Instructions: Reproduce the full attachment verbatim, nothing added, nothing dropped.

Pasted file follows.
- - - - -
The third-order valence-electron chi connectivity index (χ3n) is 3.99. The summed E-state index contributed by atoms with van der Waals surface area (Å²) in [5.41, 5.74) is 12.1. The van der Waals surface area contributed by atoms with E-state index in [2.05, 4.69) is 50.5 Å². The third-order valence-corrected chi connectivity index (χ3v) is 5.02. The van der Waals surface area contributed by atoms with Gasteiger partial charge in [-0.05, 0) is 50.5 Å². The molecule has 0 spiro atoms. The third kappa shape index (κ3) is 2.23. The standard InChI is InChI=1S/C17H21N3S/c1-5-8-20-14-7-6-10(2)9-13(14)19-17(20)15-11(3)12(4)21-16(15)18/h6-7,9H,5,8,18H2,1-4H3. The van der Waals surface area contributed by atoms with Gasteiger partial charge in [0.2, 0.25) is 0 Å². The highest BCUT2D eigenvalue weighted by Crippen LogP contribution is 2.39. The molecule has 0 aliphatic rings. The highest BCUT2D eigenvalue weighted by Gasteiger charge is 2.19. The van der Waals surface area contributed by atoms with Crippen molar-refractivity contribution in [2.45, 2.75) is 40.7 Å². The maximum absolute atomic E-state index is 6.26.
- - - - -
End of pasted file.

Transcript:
The third-order valence-electron chi connectivity index (χ3n) is 3.99. The summed E-state index contributed by atoms with van der Waals surface area (Å²) in [5.41, 5.74) is 12.1. The van der Waals surface area contributed by atoms with E-state index in [2.05, 4.69) is 50.5 Å². The third-order valence-corrected chi connectivity index (χ3v) is 5.02. The van der Waals surface area contributed by atoms with Gasteiger partial charge in [-0.05, 0) is 50.5 Å². The molecule has 0 spiro atoms. The third kappa shape index (κ3) is 2.23. The standard InChI is InChI=1S/C17H21N3S/c1-5-8-20-14-7-6-10(2)9-13(14)19-17(20)15-11(3)12(4)21-16(15)18/h6-7,9H,5,8,18H2,1-4H3. The van der Waals surface area contributed by atoms with Gasteiger partial charge in [0.2, 0.25) is 0 Å². The highest BCUT2D eigenvalue weighted by Crippen LogP contribution is 2.39. The molecule has 0 aliphatic rings. The highest BCUT2D eigenvalue weighted by Gasteiger charge is 2.19. The van der Waals surface area contributed by atoms with Crippen molar-refractivity contribution in [2.45, 2.75) is 40.7 Å². The maximum absolute atomic E-state index is 6.26.